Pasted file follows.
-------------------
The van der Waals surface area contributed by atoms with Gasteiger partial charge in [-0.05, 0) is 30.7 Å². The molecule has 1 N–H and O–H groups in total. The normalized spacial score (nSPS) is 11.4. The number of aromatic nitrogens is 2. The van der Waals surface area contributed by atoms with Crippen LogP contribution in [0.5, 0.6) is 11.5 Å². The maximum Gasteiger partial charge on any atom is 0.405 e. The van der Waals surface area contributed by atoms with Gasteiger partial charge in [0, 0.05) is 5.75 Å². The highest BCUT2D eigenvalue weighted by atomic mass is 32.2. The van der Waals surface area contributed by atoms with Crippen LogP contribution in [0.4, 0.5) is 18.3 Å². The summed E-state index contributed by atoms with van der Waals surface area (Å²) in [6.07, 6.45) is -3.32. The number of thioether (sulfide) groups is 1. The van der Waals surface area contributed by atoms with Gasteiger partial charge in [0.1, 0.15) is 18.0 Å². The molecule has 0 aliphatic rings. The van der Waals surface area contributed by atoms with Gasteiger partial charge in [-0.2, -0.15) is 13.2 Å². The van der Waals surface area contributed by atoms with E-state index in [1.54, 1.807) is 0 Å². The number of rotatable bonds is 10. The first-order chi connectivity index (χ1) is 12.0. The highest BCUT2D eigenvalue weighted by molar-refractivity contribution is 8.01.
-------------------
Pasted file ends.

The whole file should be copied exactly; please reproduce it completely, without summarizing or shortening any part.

The van der Waals surface area contributed by atoms with Gasteiger partial charge in [-0.05, 0) is 30.7 Å². The molecule has 1 N–H and O–H groups in total. The normalized spacial score (nSPS) is 11.4. The number of aromatic nitrogens is 2. The van der Waals surface area contributed by atoms with Crippen LogP contribution in [0.5, 0.6) is 11.5 Å². The maximum Gasteiger partial charge on any atom is 0.405 e. The van der Waals surface area contributed by atoms with Gasteiger partial charge in [0, 0.05) is 5.75 Å². The highest BCUT2D eigenvalue weighted by atomic mass is 32.2. The van der Waals surface area contributed by atoms with Crippen LogP contribution in [0.4, 0.5) is 18.3 Å². The summed E-state index contributed by atoms with van der Waals surface area (Å²) in [6.07, 6.45) is -3.32. The number of thioether (sulfide) groups is 1. The van der Waals surface area contributed by atoms with Gasteiger partial charge in [0.1, 0.15) is 18.0 Å². The molecule has 0 aliphatic rings. The van der Waals surface area contributed by atoms with Gasteiger partial charge in [-0.2, -0.15) is 13.2 Å². The van der Waals surface area contributed by atoms with E-state index in [1.54, 1.807) is 0 Å². The number of rotatable bonds is 10. The first-order chi connectivity index (χ1) is 12.0. The highest BCUT2D eigenvalue weighted by molar-refractivity contribution is 8.01.